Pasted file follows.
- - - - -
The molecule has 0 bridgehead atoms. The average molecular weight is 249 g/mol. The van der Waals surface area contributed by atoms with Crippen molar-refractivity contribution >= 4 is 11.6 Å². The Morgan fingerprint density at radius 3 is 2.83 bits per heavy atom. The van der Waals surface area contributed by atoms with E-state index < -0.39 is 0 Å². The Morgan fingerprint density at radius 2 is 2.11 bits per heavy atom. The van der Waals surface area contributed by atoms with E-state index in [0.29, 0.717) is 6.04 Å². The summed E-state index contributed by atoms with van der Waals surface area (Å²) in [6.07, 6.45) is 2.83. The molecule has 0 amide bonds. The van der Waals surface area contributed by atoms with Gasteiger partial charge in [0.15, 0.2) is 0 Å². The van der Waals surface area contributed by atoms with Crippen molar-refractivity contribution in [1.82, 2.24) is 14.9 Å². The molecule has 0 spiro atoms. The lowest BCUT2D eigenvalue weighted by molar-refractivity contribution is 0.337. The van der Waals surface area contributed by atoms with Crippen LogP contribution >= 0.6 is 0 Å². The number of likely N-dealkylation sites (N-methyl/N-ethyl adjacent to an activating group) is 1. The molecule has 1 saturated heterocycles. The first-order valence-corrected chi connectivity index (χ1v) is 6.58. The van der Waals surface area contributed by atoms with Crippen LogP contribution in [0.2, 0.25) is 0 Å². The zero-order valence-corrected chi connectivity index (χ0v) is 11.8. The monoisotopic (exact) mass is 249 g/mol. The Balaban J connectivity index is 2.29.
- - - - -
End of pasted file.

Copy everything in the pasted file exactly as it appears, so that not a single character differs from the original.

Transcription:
The molecule has 0 bridgehead atoms. The average molecular weight is 249 g/mol. The van der Waals surface area contributed by atoms with Crippen molar-refractivity contribution >= 4 is 11.6 Å². The Morgan fingerprint density at radius 3 is 2.83 bits per heavy atom. The van der Waals surface area contributed by atoms with E-state index < -0.39 is 0 Å². The Morgan fingerprint density at radius 2 is 2.11 bits per heavy atom. The van der Waals surface area contributed by atoms with E-state index in [0.29, 0.717) is 6.04 Å². The summed E-state index contributed by atoms with van der Waals surface area (Å²) in [6.07, 6.45) is 2.83. The molecule has 0 amide bonds. The van der Waals surface area contributed by atoms with Gasteiger partial charge in [0.15, 0.2) is 0 Å². The van der Waals surface area contributed by atoms with Crippen molar-refractivity contribution in [1.82, 2.24) is 14.9 Å². The molecule has 0 spiro atoms. The lowest BCUT2D eigenvalue weighted by molar-refractivity contribution is 0.337. The van der Waals surface area contributed by atoms with Crippen LogP contribution >= 0.6 is 0 Å². The number of likely N-dealkylation sites (N-methyl/N-ethyl adjacent to an activating group) is 1. The molecule has 1 saturated heterocycles. The first-order valence-corrected chi connectivity index (χ1v) is 6.58. The van der Waals surface area contributed by atoms with Crippen LogP contribution in [0.2, 0.25) is 0 Å². The zero-order valence-corrected chi connectivity index (χ0v) is 11.8. The monoisotopic (exact) mass is 249 g/mol. The Balaban J connectivity index is 2.29.